December 20, 2013

In Which The Phil Robertson Event Becomes Irrelevant

So it's a day or so after Billy Whiskers Phil Robertson helped to stir up all sorts of outrage over his comments concerning gays and blacks in civil-rights era Louisiana. I still think that Phil owes the LGBTQ community an apology for the dehumanizing tone of his statements and members of the church of Christ (and Christians at large) an apology for the coarse and vulgar manner of stating his opinion that served only to bring reproach upon himself and the church at large. A man that serves as an elder should be mature and compassionate enough to know how to speak in a more gracious manner.

But that's all irrelevant.

For lots of reasons, in the big picture, but for a very specific reason in my life.

This morning I received a phone call from my dearest friend. I answered expecting to hear her cheerful voice, but I heard the choking gasps of anguished grief.

A young friend of hers was found dead a few days ago. It wasn't completely unexpected, given her situation, but it was still shocking and painful.

I found myself crying with my dearest friend. And that in itself is a testimony to the power of Jesus' love.

I was never a truly caring and empathetic person until a few years ago. I knew all the right things to say, the tones of voice, the facial expressions to make it seem as if I was connecting to your pain, but the reality was that I wanted you to hurry up and get past it so things could get back to normal. Unless it was my pain we were discussing. And I had gotten to the point where even though I believed in God, I didn't believe one bit that He cared for me.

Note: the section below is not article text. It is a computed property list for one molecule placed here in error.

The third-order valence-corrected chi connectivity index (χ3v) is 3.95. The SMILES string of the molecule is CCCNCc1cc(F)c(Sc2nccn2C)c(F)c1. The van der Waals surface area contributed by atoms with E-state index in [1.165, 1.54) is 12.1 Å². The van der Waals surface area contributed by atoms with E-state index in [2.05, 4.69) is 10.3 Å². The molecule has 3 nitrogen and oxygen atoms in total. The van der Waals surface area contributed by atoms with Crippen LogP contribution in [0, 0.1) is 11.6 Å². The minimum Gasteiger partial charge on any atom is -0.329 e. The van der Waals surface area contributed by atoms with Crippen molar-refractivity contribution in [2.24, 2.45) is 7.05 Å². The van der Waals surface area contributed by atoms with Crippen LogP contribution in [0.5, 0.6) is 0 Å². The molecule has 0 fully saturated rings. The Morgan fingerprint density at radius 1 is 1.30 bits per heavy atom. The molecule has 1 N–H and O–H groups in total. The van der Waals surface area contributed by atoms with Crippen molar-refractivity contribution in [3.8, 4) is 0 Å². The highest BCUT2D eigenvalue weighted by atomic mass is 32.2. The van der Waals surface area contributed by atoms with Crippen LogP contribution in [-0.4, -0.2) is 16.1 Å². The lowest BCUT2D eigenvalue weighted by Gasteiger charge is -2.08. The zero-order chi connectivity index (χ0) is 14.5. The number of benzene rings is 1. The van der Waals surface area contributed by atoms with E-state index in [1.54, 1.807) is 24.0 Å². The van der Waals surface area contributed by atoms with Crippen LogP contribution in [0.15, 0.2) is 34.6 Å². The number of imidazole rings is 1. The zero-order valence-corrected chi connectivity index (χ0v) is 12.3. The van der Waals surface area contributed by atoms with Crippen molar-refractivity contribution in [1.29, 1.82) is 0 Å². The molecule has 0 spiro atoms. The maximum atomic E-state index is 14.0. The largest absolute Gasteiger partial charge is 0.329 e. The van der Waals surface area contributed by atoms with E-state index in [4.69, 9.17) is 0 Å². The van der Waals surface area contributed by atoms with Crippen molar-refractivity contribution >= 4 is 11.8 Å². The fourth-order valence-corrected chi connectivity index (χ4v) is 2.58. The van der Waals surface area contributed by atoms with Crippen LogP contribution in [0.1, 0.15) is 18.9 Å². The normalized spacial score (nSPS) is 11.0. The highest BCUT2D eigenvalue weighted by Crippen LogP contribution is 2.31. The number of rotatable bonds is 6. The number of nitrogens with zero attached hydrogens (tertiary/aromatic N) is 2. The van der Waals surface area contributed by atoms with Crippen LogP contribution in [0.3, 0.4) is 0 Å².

But my dearest friend prayed for me to know and feel God's love in a very real and immanent way.

That's it. Not the somewhat self-serving prayers that we tend to pray upon others, she prayed just for me to know God's love.

And it came true. Where once I could only see people acting as if there were a loving God working in their lives, I could now directly experience that love in the way that they would claim to me. And it changed me. Not the instant change that preaches so well in pulpits and revivals, but a slow change in how I saw and felt about other people.

Their feelings became real to me, and of real importance. I found myself hurting when they hurt, and wanting to connect with them in their pain. I found myself caring about things that other people care about, and offering my support to them.

That's not me; not at all.

I have to remind myself to stay out of negativity, because that interferes with the empathy and compassion that God has opened up inside of me. And all of the duck quacking yesterday distracted me for a bit back into the negativity that surrounds such events.

But this morning, I heard that a girl that I had never met had died.

And I cried for her with my dearest friend.

That's what is relevant. That is the heart that Christ gives to us. The heart that is to be opened to, shared with, and broken with the hearts of others. The heart that grieves when we carelessly hurt others with our words as Christians.

The heart that awaits the restoration of all things.

The heart that desires to work towards that restoration.

The heart that is being made new.

That is His love showing up on Earth.

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